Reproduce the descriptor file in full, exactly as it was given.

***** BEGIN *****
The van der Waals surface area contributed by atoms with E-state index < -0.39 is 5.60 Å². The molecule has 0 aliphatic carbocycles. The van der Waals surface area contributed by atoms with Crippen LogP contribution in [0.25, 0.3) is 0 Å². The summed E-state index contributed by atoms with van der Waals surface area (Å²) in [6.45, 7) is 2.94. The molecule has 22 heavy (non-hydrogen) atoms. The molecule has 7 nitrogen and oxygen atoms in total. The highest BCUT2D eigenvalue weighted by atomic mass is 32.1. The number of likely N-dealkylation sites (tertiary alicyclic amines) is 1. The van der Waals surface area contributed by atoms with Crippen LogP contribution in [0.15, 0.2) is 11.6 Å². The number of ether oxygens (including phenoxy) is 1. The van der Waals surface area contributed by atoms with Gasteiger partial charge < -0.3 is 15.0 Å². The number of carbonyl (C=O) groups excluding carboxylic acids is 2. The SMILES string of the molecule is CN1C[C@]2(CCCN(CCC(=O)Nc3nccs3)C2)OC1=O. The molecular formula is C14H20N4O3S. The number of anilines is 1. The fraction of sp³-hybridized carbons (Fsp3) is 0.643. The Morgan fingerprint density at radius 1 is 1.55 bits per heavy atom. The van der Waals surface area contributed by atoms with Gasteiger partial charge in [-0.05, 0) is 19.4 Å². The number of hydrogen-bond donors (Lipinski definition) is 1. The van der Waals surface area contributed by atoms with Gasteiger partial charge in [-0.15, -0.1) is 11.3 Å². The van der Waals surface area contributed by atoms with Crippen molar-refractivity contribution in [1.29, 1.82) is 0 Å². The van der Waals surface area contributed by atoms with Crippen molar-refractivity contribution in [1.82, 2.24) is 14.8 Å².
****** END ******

The van der Waals surface area contributed by atoms with E-state index < -0.39 is 5.60 Å². The molecule has 0 aliphatic carbocycles. The van der Waals surface area contributed by atoms with Crippen LogP contribution in [0.25, 0.3) is 0 Å². The summed E-state index contributed by atoms with van der Waals surface area (Å²) in [6.45, 7) is 2.94. The molecule has 22 heavy (non-hydrogen) atoms. The molecule has 7 nitrogen and oxygen atoms in total. The highest BCUT2D eigenvalue weighted by atomic mass is 32.1. The number of likely N-dealkylation sites (tertiary alicyclic amines) is 1. The van der Waals surface area contributed by atoms with Crippen LogP contribution in [0.15, 0.2) is 11.6 Å². The number of ether oxygens (including phenoxy) is 1. The van der Waals surface area contributed by atoms with Gasteiger partial charge < -0.3 is 15.0 Å². The number of carbonyl (C=O) groups excluding carboxylic acids is 2. The SMILES string of the molecule is CN1C[C@]2(CCCN(CCC(=O)Nc3nccs3)C2)OC1=O. The molecular formula is C14H20N4O3S. The number of anilines is 1. The fraction of sp³-hybridized carbons (Fsp3) is 0.643. The Morgan fingerprint density at radius 1 is 1.55 bits per heavy atom. The van der Waals surface area contributed by atoms with Gasteiger partial charge in [-0.05, 0) is 19.4 Å². The number of hydrogen-bond donors (Lipinski definition) is 1. The van der Waals surface area contributed by atoms with Gasteiger partial charge in [-0.15, -0.1) is 11.3 Å². The van der Waals surface area contributed by atoms with Crippen molar-refractivity contribution in [1.29, 1.82) is 0 Å². The van der Waals surface area contributed by atoms with Crippen molar-refractivity contribution in [1.82, 2.24) is 14.8 Å².